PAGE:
Memorial Day recipes from the archives

Grilled Pineapple
Don’t fret if you picked a less-than-ripe pineapple: a few minutes on the grill will bring out the juiciness and concentrate the sweetness of the fruit (honey can help too if needed). Another bonus: the heat will eliminate any prickly-tongue feeling that raw pineapples can cause.

Ingredients

  • Whole pineapple
  • Olive or other cooking oil, for brushing
  • Optional: 2-4 tablespoons honey

Preparation

  1. Using a cutting board and sharp knife, slice ends off pineapple. Stand pineapple on cut end and carefully cut off strips of peel, as thin as you can manage (the flesh near the peel is sweetest). When pineapple is fully peeled, lay it down on its side. Note that the brown eyes of the pineapple follow a diagonal pattern. To remove the eyes while keeping as much of the sweet flesh as possible, cut V-shaped trenches, following the diagonal lines of the pineapple eyes, until they are all removed (see pictures).
  2. Stand trimmed pineapple on end and slice in half vertically. Slice each end lengthwise again, making a total of four big wedges.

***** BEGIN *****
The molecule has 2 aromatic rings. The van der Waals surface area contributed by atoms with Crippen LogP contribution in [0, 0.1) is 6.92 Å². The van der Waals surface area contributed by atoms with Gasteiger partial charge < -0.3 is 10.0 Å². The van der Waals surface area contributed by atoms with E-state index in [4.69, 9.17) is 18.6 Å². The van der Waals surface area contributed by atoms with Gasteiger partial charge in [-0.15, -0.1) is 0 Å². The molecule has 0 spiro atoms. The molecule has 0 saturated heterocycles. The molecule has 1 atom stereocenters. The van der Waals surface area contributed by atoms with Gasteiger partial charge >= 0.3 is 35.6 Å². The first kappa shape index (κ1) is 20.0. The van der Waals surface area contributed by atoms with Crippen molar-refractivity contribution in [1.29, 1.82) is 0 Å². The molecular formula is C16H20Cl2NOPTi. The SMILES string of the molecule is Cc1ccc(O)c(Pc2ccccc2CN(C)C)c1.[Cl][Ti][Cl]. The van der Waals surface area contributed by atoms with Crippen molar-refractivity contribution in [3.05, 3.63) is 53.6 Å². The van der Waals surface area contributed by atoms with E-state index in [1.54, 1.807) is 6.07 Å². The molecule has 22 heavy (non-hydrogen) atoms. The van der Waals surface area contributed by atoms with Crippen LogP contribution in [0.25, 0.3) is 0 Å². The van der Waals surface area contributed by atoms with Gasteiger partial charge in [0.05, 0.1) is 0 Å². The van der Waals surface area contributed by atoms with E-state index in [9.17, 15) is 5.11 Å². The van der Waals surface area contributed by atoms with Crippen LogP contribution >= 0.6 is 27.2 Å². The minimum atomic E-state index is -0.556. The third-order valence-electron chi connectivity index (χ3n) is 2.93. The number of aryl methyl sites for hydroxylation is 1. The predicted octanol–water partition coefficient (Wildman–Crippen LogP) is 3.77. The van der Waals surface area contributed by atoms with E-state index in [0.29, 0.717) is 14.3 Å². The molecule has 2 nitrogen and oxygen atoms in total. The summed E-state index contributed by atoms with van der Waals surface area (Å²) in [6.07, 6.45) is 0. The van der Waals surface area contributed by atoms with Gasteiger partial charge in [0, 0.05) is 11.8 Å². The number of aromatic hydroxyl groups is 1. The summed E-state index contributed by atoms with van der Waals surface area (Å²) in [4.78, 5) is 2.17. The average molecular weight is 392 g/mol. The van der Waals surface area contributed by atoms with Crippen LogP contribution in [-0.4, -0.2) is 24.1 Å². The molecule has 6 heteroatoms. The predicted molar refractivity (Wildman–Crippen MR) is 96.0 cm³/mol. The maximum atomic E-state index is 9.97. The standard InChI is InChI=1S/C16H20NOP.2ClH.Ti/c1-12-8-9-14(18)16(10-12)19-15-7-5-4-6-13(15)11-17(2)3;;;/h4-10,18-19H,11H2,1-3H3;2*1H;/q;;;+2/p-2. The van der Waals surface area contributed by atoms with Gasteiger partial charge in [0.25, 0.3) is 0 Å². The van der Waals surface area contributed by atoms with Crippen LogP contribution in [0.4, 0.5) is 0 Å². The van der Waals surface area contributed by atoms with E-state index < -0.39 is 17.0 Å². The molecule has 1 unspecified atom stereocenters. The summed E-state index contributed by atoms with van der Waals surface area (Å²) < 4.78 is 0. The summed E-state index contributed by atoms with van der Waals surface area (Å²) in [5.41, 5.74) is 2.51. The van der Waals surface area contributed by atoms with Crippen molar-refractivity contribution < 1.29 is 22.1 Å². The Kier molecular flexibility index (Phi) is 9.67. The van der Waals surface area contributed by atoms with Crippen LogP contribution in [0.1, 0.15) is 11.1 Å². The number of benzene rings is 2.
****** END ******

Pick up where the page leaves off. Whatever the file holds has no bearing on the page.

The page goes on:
3. Stand each wedge vertically and slice down to remove the hard center core of the pineapple. If you want smaller wedges for serving, cut each quarter-wedge lengthwise into half again before grilling, giving you a total of eight wedges.
  4. Heat grill to medium-high heat. Brush pineapple wedges with oil and cook for a few minutes on each side, until pineapple is well heated and lightly charred (flesh will turn from pale yellow to more golden).
  5. Drizzle warm pineapple with honey if is still too tart for your liking. Serve wedges whole or sliced.

Notes

  • A ripe pineapple should smell sweet at the stem end and its flesh should give slightly when you squeeze it. Green leaves are a good indicator of freshness. And a juicy pineapple will feel heavy for its size. I like to see some yellow color outside, but experts say a green pineapple isn’t necessarily unripe. Careful of a pineapple that is too yellow – if it smells funky, it’s unappetizingly overripe.
  • If you don’t have honey, mix a couple tablespoons of brown sugar with the oil before your brush the pineapple wedges.
  • You can also cut fat rings of the trimmed pineapple instead of wedges. It’s just a little more work to cut out the core of each round.

Here’s the link to a printable version.

This work is licensed under a Creative Commons Attribution 4.0 International License.

{ 1 comment… read it below or add one }

Kathy 26 May 2017 at 11:38 am

Thank you so much for sharing the story about Ann, the epitome of altruism, and your mom, a stong survivor. What amazing, much needed role models these ladies are for the world today. I’ll think of this story now everytime I see a pineapple. 🙂